Thannhauser's thermosyphon is simple in design but because it is a thermosyphon the rate of fluid circulation through it is slow; moreover, if pump means were used to circulate the fluid at a higher rate, the single conical shape would have to be impractically high to provide sufficient heating surface for any significant heating. Another disadvantage of the Thannhauser unit is that its upwardly open conical shape not only results in little if any heating on overcast days but also acts as a cup to catch falling leaves, etc., thereby causing upkeep and cleaning problems.
I have discovered that many of the disadvantages of both the Thannhauser thermosyphon and prior art panel solar collectors can be eliminated by the solar collector of my design.
In accordance with the invention, I provide a solar heat collector for use at a predetermined latitude, comprising: (a) means forming a surface of revolution about a generally vertical axis, said surface of revolution including (i) an inner, upwardly convex right conical frustum having predetermined height and a base, and (ii) an outer, upwardly concave right conical frustum having height equal to the height of the inner frustum, a lower interior rim which is continguous with the base of the inner frustum, and an upper exterior rim, the walls of said frustums each having a rise angle equal to said predetermined latitude plus from zero to about 15 degrees; (b) fluid conduit means associated with said surface of revolution and defining a spiral path along the outer surface of said inner frustum from the top to the base thereof and along the inner surface of said outer frustum from the interior rim to the exterior rim thereof, said conduit means having a light absorbing surface; and (c) means for circulating a fluid to be heated through said conduit means.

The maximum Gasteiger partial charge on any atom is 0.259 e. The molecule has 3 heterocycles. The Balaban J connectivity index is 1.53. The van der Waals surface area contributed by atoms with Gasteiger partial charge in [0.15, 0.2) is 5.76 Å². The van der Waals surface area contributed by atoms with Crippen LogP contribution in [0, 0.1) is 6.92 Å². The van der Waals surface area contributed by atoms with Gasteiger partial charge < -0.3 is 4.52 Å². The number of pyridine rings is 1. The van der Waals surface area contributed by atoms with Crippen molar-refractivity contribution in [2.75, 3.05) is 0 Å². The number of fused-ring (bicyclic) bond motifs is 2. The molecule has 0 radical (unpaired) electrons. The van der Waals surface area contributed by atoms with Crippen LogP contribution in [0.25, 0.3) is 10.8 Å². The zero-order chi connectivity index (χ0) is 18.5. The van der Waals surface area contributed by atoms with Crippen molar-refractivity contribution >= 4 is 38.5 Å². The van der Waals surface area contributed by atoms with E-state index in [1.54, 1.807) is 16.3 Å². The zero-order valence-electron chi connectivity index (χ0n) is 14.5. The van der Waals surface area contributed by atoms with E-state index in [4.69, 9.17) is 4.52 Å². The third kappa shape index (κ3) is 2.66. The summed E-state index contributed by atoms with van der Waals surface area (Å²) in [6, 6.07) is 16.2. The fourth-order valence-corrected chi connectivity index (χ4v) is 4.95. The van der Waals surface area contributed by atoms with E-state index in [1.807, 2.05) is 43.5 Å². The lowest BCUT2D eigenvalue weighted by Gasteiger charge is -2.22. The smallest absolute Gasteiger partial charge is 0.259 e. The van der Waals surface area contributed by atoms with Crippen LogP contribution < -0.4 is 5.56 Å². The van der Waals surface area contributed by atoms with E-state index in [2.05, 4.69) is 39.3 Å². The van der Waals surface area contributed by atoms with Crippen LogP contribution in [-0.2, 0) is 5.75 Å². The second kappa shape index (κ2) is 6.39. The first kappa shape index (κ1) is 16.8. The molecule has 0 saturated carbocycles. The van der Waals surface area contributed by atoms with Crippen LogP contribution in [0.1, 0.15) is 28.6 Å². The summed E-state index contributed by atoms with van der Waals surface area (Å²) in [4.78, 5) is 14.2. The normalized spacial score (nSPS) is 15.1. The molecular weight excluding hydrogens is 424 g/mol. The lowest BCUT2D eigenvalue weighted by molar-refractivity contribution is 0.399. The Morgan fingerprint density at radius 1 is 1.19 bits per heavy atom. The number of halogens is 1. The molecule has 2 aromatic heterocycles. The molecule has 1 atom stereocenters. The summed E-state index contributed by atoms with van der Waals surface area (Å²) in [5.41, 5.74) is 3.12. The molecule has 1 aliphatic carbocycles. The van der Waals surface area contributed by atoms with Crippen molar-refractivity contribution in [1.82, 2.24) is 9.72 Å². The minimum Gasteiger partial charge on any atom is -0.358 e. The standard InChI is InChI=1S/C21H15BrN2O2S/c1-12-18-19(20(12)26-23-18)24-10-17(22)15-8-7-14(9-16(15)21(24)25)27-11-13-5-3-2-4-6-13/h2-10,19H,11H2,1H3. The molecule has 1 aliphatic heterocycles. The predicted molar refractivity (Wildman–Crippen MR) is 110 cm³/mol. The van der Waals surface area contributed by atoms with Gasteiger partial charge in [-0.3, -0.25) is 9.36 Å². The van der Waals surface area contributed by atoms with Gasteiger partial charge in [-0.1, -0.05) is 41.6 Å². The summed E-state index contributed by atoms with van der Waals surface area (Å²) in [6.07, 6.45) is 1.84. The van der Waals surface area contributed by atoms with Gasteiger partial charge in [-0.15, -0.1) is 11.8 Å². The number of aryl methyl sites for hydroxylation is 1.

In a preferred embodiment I provide a solar heat collector as described further including a translucent, upwardly convex, dome-shaped circular cover, the periphery of which engages the upper rim of the outer frustum, whereby the interior of the collector is insulated and protected from rain, falling leaves, and the like. In order to concentrate the sun's rays, I may fabricate the cover such that the thickness thereof is greater at the center than at the edge. As used herein, the term "translucent" embraces both translucence and transparence.
In one embodiment of my collector, the fluid conduit means comprise tubing, preferably metal tubing.
In another embodiment of my collector, the fluid conduit means comprise channels molded into the surface of revolution and sealingly covered by a member shaped conformably to the surface of revolution.
As compared to Thannhauser's thermosyphon, my solar heat collector (a) provides up to three times the amount of collecting area for a given height and diameter and thus heats the circulating fluid more rapidly, and (b) when I include the translucent domed cover, requires less maintenance and is further improved by the "greenhouse" effect.